very cool to be able to move between a big,
powerful clean tone to a snarling bark by
simply flipping the pickup switch.
The TubeMeister’s Lead channel was
impressive, too—there’s enough gain on
tap for everything from blues to hard rock
and metal. AC/DC and Mountain riffs had
the same tight voicing and articulate highs
that the clean channel exhibited, only with
a creamy distorted foundation. Kicking in
the Lead Boost pushed the amp into headbanger territory. The most impressive aspect
of this channel—with and without the Lead
Boost engaged—was how well it reacted to
my picking technique. Played with a more
fluid, lax style, the notes were bouncier and
lows and mids had more give, while tighter,
more percussive picking firmed things up
considerably— coaxing a perfect thrash
tone that kept up with furious triplets and
quick power-chord riffing.
To hear how this little blue-eyed devil
would push a 4x12 cab, I routed it to an
Emperor 4x12 with Weber C1265 speakers
and plugged in a 1978 Greco GC-700 Les
Paul clone. With this setup, the TubeMeister
took on a more massive character but with
the same balanced, high-fidelity tone.
However, while that treble clarity worked
really well with the smaller Epi cab, the
highs bordered on harsh with the Emperor.
Luckily, this was easily remedied with the
guitar’s Tone knob and moderated Treble
settings on the amp—although some of the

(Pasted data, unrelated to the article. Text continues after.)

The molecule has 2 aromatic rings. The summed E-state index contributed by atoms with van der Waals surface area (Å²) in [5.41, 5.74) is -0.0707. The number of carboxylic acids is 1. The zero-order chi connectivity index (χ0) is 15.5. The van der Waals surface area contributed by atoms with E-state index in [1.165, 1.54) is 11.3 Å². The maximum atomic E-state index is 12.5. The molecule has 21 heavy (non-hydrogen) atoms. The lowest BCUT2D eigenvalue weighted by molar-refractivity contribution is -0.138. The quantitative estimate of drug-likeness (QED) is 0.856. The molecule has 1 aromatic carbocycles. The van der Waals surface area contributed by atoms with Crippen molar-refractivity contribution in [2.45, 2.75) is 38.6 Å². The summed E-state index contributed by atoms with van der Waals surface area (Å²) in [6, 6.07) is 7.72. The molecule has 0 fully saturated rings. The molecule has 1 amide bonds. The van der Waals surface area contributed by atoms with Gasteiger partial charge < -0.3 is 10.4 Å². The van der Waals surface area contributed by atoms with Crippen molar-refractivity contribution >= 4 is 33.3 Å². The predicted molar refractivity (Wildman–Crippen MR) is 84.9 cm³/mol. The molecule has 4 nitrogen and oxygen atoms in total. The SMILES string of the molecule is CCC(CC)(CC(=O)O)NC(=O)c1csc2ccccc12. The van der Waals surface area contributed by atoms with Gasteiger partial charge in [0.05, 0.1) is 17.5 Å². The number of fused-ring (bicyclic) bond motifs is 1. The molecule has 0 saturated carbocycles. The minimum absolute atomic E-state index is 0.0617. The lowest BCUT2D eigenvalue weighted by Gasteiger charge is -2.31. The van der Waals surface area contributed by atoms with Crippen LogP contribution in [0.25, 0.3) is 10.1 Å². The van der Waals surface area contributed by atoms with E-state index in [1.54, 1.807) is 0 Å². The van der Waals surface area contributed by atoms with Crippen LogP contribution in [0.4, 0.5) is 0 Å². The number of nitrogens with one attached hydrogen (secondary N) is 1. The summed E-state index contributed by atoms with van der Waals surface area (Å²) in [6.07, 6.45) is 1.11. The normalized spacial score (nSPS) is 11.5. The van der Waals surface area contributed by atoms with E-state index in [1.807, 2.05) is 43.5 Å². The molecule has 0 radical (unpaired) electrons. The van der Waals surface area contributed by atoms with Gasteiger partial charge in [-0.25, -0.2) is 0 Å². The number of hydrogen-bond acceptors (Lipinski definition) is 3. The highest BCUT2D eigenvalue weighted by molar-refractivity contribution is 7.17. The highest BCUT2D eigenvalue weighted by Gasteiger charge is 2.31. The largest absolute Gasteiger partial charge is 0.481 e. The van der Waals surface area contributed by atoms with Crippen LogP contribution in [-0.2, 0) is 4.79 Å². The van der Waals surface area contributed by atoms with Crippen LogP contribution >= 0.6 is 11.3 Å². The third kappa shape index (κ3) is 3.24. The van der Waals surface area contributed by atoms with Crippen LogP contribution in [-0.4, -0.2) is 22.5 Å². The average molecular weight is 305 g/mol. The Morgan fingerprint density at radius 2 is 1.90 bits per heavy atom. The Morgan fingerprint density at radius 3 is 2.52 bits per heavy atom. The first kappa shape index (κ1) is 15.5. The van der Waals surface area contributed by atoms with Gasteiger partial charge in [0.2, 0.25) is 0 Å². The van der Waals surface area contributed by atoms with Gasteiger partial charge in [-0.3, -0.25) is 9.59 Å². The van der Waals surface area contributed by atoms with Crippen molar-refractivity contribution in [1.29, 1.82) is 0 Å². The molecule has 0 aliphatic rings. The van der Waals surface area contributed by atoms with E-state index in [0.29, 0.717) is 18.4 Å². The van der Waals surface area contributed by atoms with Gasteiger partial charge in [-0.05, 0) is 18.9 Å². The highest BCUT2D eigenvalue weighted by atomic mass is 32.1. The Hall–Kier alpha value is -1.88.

amp’s trademark detail was also sacrificed
in the process. In the end, I found that the
TubeMeister sounded more dimensional
with the Epi cab’s single speaker than with
the Emperor’s speaker complement.
you’re after detailed tones in a
smartly appointed package that
won’t break the bank—or your back.
your tonal proclivities veer toward
the vintage end of the spectrum.
Hughes & Kettner
Hughes & Kettner did a fantastic job
designing and building the TubeMeister
18. It serves up great tones in a portable
package that’s very accessibly priced. It
has a high-fidelity tinge that’s typical of
many other Hughes & Kettner amps—
which means it won’t replace or replicate
the unique voices of a vintage Fender or
Marshall—but in terms of quality, flexibility, and diversity of tones, it’s one of the
best small-wattage amps out there.
or use a mobile device to watch a
video review of the amp at